Skip to main content

Extreme El Niño weather switched off South American’s carbon sink

Press release

Tropical forests in South America lose their ability to absorb carbon from the atmosphere when conditions become exceptionally hot and dry, according to new research.

For a long time, tropical forests have acted as a carbon sink, taking more carbon out of the air than they release into it, a process that has moderated the impact of climate change.

Of the 123 plots studied, 119 of them experienced an average monthly temperature increase of 0.5 degrees Celsius. 99 of the plots also suffered water deficits. Where it was hotter, it was also drier.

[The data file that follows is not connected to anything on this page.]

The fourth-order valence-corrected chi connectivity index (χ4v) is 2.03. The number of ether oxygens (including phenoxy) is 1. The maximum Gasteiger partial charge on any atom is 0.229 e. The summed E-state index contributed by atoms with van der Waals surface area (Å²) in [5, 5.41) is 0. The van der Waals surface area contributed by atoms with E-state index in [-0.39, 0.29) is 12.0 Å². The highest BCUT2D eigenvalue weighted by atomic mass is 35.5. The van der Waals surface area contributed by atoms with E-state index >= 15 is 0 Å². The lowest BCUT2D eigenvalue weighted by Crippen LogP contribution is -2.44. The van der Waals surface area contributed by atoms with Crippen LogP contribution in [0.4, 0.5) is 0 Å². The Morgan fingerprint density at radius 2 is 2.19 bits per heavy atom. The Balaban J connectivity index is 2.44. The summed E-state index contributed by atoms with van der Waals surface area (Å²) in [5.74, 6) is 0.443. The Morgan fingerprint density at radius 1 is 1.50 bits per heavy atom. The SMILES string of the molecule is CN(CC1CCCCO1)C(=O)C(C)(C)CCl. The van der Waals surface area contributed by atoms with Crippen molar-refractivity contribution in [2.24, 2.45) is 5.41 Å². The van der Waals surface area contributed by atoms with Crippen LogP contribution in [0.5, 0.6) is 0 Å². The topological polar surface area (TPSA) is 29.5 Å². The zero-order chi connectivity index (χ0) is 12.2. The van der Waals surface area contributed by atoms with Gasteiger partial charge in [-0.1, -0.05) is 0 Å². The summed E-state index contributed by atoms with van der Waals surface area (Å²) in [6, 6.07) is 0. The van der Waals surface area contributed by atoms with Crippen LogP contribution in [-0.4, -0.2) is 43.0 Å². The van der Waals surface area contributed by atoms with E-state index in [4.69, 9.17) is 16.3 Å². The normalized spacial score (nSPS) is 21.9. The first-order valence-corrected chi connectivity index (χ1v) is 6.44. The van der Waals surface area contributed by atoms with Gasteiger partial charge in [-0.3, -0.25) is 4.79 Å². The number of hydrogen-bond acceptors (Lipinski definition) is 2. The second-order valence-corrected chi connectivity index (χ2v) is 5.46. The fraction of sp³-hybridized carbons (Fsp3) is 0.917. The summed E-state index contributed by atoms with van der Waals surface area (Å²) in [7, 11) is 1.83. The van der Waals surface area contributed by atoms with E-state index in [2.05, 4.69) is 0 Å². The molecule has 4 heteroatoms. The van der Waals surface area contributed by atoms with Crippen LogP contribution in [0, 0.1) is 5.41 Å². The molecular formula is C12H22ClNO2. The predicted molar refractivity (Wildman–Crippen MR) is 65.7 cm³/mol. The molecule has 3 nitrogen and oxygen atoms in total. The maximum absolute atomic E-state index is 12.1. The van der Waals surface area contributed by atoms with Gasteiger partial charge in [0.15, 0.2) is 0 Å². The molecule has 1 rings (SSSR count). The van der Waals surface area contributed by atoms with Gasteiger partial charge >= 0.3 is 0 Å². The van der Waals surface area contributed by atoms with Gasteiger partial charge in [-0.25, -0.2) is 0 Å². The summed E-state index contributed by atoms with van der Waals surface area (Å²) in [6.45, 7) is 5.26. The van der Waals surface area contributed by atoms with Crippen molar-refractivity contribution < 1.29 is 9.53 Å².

A member of the fieldwork team using a ladder to take measurements from a tree. Picture: Emilio Vilanova

A member of the fieldwork team taking measurements from one of the trees. Picture: Emilio Vilanova

For Professor Oliver Phillips, an ecologist at the University of Leeds who supervised the research and leads the global ForestPlots initiative, the findings offered hope about the resilience of the South American tropical nature.

For more details, please contact David Lewis in the press office at the University of Leeds by email:

Top image shows the valley forest at Chapada de Guimaraes, Brasil. It is the kind of peripheral Amazon forest that is especially vulnerable to drought. Picture: Rainfor